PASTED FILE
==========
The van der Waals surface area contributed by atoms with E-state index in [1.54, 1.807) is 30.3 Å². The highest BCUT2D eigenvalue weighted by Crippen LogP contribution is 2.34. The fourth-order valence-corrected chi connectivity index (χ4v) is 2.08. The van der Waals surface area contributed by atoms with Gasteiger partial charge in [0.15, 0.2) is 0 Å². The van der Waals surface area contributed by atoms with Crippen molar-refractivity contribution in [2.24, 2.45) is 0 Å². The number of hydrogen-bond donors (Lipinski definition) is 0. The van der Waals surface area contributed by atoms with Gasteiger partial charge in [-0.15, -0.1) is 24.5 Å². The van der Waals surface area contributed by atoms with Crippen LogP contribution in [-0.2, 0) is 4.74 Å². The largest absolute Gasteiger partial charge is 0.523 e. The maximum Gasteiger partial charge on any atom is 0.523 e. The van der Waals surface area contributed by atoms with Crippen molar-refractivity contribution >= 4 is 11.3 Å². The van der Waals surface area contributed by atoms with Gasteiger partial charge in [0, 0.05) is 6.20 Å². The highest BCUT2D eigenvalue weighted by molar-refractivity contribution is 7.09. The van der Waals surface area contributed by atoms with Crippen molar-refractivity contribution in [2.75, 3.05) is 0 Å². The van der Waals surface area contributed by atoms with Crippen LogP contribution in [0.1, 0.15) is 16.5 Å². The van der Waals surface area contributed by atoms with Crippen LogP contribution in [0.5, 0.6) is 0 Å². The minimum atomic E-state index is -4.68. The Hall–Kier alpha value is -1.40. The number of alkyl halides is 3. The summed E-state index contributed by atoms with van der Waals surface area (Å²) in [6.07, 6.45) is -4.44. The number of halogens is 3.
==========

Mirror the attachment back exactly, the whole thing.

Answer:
The van der Waals surface area contributed by atoms with E-state index in [1.54, 1.807) is 30.3 Å². The highest BCUT2D eigenvalue weighted by Crippen LogP contribution is 2.34. The fourth-order valence-corrected chi connectivity index (χ4v) is 2.08. The van der Waals surface area contributed by atoms with Gasteiger partial charge in [0.15, 0.2) is 0 Å². The van der Waals surface area contributed by atoms with Crippen molar-refractivity contribution in [2.24, 2.45) is 0 Å². The number of hydrogen-bond donors (Lipinski definition) is 0. The van der Waals surface area contributed by atoms with Gasteiger partial charge in [-0.15, -0.1) is 24.5 Å². The van der Waals surface area contributed by atoms with Crippen LogP contribution in [-0.2, 0) is 4.74 Å². The largest absolute Gasteiger partial charge is 0.523 e. The maximum Gasteiger partial charge on any atom is 0.523 e. The van der Waals surface area contributed by atoms with Crippen molar-refractivity contribution >= 4 is 11.3 Å². The van der Waals surface area contributed by atoms with Gasteiger partial charge in [0, 0.05) is 6.20 Å². The highest BCUT2D eigenvalue weighted by molar-refractivity contribution is 7.09. The van der Waals surface area contributed by atoms with Crippen molar-refractivity contribution in [2.75, 3.05) is 0 Å². The van der Waals surface area contributed by atoms with Crippen LogP contribution in [0.1, 0.15) is 16.5 Å². The van der Waals surface area contributed by atoms with Crippen LogP contribution in [0.5, 0.6) is 0 Å². The minimum atomic E-state index is -4.68. The Hall–Kier alpha value is -1.40. The number of alkyl halides is 3. The summed E-state index contributed by atoms with van der Waals surface area (Å²) in [6.07, 6.45) is -4.44. The number of halogens is 3.